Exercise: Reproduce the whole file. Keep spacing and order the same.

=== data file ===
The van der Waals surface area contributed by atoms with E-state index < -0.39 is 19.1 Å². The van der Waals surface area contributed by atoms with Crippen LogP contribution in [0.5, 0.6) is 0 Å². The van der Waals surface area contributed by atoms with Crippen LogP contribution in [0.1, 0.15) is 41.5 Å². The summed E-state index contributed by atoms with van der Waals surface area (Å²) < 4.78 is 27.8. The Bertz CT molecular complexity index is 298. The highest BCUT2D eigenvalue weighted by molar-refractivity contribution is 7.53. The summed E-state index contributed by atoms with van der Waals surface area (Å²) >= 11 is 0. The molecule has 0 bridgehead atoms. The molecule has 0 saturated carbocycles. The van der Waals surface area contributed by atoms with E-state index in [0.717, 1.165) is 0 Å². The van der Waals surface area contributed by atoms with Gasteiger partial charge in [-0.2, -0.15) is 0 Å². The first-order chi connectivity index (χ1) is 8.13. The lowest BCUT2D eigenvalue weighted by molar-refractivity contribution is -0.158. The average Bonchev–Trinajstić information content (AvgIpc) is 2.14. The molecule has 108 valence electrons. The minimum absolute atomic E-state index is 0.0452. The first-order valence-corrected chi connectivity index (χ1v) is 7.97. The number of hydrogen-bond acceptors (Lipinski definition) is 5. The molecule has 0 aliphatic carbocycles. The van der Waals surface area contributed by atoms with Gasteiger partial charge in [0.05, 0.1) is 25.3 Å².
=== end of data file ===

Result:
The van der Waals surface area contributed by atoms with E-state index < -0.39 is 19.1 Å². The van der Waals surface area contributed by atoms with Crippen LogP contribution in [0.5, 0.6) is 0 Å². The van der Waals surface area contributed by atoms with Crippen LogP contribution in [0.1, 0.15) is 41.5 Å². The summed E-state index contributed by atoms with van der Waals surface area (Å²) < 4.78 is 27.8. The Bertz CT molecular complexity index is 298. The highest BCUT2D eigenvalue weighted by molar-refractivity contribution is 7.53. The summed E-state index contributed by atoms with van der Waals surface area (Å²) >= 11 is 0. The molecule has 0 bridgehead atoms. The molecule has 0 saturated carbocycles. The van der Waals surface area contributed by atoms with E-state index in [0.717, 1.165) is 0 Å². The van der Waals surface area contributed by atoms with Gasteiger partial charge in [-0.2, -0.15) is 0 Å². The first-order chi connectivity index (χ1) is 8.13. The lowest BCUT2D eigenvalue weighted by molar-refractivity contribution is -0.158. The average Bonchev–Trinajstić information content (AvgIpc) is 2.14. The molecule has 108 valence electrons. The minimum absolute atomic E-state index is 0.0452. The first-order valence-corrected chi connectivity index (χ1v) is 7.97. The number of hydrogen-bond acceptors (Lipinski definition) is 5. The molecule has 0 aliphatic carbocycles. The van der Waals surface area contributed by atoms with Gasteiger partial charge in [0.05, 0.1) is 25.3 Å².